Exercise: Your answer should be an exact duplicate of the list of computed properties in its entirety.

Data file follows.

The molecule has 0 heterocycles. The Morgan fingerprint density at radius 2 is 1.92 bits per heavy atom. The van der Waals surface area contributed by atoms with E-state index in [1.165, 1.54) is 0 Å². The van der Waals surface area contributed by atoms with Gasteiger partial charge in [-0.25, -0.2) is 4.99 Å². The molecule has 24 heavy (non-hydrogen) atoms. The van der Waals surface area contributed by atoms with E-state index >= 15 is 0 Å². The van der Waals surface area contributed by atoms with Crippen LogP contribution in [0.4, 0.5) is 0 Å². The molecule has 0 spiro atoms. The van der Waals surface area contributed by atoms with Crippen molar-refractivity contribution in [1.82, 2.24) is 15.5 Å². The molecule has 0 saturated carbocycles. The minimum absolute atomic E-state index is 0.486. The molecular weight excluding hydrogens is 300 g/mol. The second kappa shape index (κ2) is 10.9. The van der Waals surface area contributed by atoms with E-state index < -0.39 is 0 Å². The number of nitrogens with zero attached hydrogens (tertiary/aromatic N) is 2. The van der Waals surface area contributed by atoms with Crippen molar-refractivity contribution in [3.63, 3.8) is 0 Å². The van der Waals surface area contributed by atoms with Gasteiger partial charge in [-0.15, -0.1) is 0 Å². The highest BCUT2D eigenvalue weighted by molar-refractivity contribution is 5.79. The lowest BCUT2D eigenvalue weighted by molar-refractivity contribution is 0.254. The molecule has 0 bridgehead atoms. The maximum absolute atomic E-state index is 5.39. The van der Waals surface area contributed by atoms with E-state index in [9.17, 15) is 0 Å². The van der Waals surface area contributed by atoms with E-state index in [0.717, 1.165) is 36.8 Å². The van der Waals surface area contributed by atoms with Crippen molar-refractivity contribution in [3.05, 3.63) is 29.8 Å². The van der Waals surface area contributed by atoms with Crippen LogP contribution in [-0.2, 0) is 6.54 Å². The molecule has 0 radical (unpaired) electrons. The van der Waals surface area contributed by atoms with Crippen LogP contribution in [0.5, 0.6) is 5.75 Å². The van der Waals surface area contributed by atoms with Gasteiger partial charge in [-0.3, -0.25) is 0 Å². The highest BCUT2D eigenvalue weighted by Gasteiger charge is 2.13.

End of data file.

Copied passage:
The molecule has 0 heterocycles. The Morgan fingerprint density at radius 2 is 1.92 bits per heavy atom. The van der Waals surface area contributed by atoms with E-state index in [1.165, 1.54) is 0 Å². The van der Waals surface area contributed by atoms with Gasteiger partial charge in [-0.25, -0.2) is 4.99 Å². The molecule has 24 heavy (non-hydrogen) atoms. The van der Waals surface area contributed by atoms with E-state index >= 15 is 0 Å². The van der Waals surface area contributed by atoms with Crippen LogP contribution in [0.4, 0.5) is 0 Å². The molecule has 0 spiro atoms. The van der Waals surface area contributed by atoms with Crippen molar-refractivity contribution in [1.82, 2.24) is 15.5 Å². The molecule has 0 saturated carbocycles. The minimum absolute atomic E-state index is 0.486. The molecular weight excluding hydrogens is 300 g/mol. The second kappa shape index (κ2) is 10.9. The van der Waals surface area contributed by atoms with E-state index < -0.39 is 0 Å². The number of nitrogens with zero attached hydrogens (tertiary/aromatic N) is 2. The van der Waals surface area contributed by atoms with Crippen molar-refractivity contribution in [3.63, 3.8) is 0 Å². The van der Waals surface area contributed by atoms with Gasteiger partial charge in [-0.15, -0.1) is 0 Å². The highest BCUT2D eigenvalue weighted by molar-refractivity contribution is 5.79. The lowest BCUT2D eigenvalue weighted by molar-refractivity contribution is 0.254. The molecule has 0 bridgehead atoms. The maximum absolute atomic E-state index is 5.39. The van der Waals surface area contributed by atoms with E-state index in [9.17, 15) is 0 Å². The van der Waals surface area contributed by atoms with E-state index in [0.717, 1.165) is 36.8 Å². The van der Waals surface area contributed by atoms with Crippen molar-refractivity contribution in [3.05, 3.63) is 29.8 Å². The van der Waals surface area contributed by atoms with Crippen LogP contribution in [-0.2, 0) is 6.54 Å². The molecule has 0 radical (unpaired) electrons. The van der Waals surface area contributed by atoms with Crippen LogP contribution in [0.5, 0.6) is 5.75 Å². The van der Waals surface area contributed by atoms with Gasteiger partial charge in [-0.3, -0.25) is 0 Å². The highest BCUT2D eigenvalue weighted by Gasteiger charge is 2.13.